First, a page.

12 March 2014

FATCA update for UK trustees

Richard Cassell
Of counsel | UK

Many UK advisors believe that FATCA only applies to UK trusts if there are US beneficiaries, settlors, or investments. This is not true. FATCA will apply to all financial institutions (banks, brokerage firms, trust companies and all financial accounts) in the UK and will require all financial institutions to file reports. Currently, if there is no US beneficiary or “owner” of a trust then the report should be a pro-forma zero report. Nevertheless, due diligence is required under the UK Regulations and Guidance issued by HMRC before such a report can be signed. These requirements will need to be met before 31 December 2014 and in practice trustees may be required to comply by banks and financial institutions from the middle of this year.

  1. *Steps that UK trustees will need to take

*Under the US-UK Intergovernmental Agreement (“IGA”), UK trusts with financial accounts will likely be treated as foreign financial institutions (known as “FFIs”). If the trust has a corporate trustee, that corporate trustee will almost certainly, itself, be an FFI and therefore will be required to register with the US Internal Revenue Service (“IRS”) and obtain a global intermediary identification number (“GIIN”). Using that GIIN the trust corporation will then be required to file an annual FATCA report with HMRC with information about US beneficial ownership. Trusts administered by the trust company, will without any separate trust registration, be treated as trustee documented trusts. This will mean that the trust company will need to file reports with respect to each trust: no separate registration with the IRS will be required in relation to the individual trusts. However, if a trust has only individual trustees and that trust holds an investment portfolio then a registration will need to be made on behalf of the trust to obtain a separate GIIN and file a separate HMRC-FATCA report.

  1. *Trusts that do not need to report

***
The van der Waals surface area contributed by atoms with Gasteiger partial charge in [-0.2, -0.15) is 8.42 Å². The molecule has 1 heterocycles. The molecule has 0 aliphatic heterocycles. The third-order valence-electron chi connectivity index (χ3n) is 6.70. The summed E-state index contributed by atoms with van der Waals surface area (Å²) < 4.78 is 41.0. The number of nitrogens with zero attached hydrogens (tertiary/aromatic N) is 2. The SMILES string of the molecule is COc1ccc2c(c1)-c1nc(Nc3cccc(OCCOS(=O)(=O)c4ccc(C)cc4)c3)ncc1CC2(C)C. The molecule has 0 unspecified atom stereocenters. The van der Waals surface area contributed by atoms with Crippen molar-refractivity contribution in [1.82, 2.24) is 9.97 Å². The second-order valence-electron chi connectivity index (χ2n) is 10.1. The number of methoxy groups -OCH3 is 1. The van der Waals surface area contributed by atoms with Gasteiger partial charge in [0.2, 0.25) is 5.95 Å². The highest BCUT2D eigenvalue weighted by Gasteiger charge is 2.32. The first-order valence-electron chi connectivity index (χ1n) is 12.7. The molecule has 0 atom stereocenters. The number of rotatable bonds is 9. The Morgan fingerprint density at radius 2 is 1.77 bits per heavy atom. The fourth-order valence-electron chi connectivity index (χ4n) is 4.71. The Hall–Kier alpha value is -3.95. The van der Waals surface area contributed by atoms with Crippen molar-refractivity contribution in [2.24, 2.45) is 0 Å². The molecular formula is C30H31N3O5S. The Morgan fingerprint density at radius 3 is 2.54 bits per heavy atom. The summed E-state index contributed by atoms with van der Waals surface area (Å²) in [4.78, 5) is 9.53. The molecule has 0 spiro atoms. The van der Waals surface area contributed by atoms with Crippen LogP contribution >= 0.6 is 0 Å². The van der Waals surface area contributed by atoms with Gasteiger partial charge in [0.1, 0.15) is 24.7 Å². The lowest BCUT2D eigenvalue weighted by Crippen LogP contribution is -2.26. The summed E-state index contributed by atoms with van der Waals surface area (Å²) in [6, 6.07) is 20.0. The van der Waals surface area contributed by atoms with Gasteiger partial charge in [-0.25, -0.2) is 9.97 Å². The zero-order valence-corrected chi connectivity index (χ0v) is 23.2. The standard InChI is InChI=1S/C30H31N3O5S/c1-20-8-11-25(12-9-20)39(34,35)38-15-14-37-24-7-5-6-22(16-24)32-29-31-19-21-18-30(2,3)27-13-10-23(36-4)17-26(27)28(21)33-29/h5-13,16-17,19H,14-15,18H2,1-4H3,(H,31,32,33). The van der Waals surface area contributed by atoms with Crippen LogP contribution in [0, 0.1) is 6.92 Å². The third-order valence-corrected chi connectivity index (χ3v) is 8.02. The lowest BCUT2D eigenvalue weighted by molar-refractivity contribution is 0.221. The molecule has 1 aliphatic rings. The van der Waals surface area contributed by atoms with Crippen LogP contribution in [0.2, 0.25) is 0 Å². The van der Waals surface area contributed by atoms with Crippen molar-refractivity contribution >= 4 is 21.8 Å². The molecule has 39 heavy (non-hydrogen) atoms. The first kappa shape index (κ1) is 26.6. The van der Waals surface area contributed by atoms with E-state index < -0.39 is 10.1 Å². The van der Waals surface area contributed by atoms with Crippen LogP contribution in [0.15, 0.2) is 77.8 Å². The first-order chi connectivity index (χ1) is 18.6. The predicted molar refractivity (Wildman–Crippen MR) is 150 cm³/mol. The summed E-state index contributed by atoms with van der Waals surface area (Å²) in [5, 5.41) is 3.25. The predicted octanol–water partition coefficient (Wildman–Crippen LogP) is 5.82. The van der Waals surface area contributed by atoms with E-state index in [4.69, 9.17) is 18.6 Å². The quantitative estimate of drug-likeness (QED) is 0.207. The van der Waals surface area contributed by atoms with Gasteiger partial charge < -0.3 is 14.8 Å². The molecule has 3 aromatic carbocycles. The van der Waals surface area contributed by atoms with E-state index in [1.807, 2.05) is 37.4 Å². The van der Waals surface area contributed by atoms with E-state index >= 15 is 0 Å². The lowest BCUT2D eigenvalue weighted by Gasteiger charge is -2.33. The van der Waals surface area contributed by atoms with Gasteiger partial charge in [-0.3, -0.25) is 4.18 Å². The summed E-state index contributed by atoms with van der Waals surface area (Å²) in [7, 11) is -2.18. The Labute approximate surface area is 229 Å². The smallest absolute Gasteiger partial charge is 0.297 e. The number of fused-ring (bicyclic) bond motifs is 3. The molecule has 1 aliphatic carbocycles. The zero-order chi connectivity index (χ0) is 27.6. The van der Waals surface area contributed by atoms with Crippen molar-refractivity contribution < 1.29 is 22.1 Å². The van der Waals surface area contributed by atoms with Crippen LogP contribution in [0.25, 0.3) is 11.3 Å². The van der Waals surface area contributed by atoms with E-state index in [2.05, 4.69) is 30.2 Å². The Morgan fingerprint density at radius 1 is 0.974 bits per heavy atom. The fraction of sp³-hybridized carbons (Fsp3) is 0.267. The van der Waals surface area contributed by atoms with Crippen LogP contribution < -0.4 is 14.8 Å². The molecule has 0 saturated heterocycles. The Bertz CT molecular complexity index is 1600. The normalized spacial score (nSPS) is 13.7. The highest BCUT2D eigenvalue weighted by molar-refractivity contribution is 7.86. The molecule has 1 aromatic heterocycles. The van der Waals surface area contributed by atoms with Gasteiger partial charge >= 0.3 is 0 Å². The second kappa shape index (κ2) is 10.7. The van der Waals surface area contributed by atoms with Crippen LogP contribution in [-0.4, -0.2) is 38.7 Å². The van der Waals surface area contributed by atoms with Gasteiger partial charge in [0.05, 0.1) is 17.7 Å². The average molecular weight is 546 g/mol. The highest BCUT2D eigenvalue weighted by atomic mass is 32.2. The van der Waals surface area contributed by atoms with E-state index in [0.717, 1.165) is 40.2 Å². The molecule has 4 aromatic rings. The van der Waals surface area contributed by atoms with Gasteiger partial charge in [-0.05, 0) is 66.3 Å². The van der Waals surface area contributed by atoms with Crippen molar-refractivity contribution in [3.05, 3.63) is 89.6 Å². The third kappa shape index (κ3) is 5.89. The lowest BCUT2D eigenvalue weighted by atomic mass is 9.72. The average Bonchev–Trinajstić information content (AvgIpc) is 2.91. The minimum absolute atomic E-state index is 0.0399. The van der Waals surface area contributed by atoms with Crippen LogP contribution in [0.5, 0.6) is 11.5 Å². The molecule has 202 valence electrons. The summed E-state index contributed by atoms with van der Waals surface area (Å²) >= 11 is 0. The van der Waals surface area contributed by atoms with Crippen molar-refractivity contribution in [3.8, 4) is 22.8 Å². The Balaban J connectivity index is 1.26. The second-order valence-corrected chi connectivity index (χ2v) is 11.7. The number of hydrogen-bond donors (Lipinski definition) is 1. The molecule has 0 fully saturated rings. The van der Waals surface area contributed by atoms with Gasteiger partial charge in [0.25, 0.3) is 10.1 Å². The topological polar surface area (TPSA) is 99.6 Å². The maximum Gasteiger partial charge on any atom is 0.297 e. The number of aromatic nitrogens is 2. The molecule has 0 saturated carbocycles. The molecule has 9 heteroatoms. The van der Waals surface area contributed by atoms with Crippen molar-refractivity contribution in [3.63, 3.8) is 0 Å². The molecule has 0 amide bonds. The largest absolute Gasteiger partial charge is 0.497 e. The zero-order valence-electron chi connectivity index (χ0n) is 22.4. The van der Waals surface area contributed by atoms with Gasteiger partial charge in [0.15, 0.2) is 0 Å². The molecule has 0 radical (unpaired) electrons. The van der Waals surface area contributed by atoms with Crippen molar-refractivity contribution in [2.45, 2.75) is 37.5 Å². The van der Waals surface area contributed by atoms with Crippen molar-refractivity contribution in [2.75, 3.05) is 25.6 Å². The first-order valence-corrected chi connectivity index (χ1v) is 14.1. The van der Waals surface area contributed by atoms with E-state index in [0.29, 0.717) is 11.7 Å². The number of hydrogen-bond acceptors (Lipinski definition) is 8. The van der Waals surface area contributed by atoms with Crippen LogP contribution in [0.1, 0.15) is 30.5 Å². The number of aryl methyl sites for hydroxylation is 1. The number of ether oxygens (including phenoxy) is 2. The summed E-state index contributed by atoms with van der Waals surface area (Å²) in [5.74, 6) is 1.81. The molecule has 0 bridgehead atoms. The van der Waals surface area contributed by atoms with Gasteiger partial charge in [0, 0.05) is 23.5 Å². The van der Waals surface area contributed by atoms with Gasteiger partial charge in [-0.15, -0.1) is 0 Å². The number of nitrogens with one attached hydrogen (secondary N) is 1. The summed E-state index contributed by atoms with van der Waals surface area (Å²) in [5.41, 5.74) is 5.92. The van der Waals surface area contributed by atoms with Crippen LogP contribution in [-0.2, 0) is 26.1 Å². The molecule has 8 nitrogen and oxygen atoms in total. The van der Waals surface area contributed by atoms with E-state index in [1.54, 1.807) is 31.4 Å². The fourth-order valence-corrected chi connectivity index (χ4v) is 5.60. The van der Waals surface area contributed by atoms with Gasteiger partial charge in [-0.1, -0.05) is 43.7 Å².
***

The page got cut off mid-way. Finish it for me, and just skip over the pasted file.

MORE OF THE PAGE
*Broadly, all trusts with individual trustees that have investment portfolios will be treated as investment entities, and therefore FFIs, since they will be investing, administering or managing funds on behalf of other persons (the beneficiaries) if 50% of the trust income is attributable to such activity. Therefore, a trust with substantial trading income, for example, may not be an investment entity but most trusts will qualify as such. Trusts which only hold land, maybe with a small cash account or an execution only securities account, will not be treated as investment entities and will therefore be treated as non-financial foreign entities (“NFFEs”) and if they are passive NFFEs will still have reporting requirements with respect to any financial account.

  1. *What needs to be reported

*Although the forms have yet to be published by HMRC we expect that each trust, or trust company, with respect to each trust, will need to file an annual FATCA report, detailing any US beneficiaries. If the trusts are discretionary trusts then we anticipate that only the amount of the distribution will need to be reported with respect to each US beneficiary. If the beneficiary has a fixed income or remainder interest, then the amount of fixed distributions (regardless of whether actually distributed), the value of the remainder interest and the account balances associated with such interest will need to be reported. If the trust has no US beneficiaries and no US controlling persons then the trustee should only need to file a “zero” return. However, in order to do so the trustee will need to undertake due diligence procedures set out in the guidelines in order to satisfy itself that the beneficiaries are not US persons. 

  1. *Controlling persons

*The IGA includes reporting with respect to any US controlling persons. This includes settlors, certain beneficiaries and protectors whether or not beneficiaries. This area is still under review by HMRC. However, currently the position seems that account balances within a trust will need to be reported with respect to any US protector.

Richard Cassell Of counsel | London

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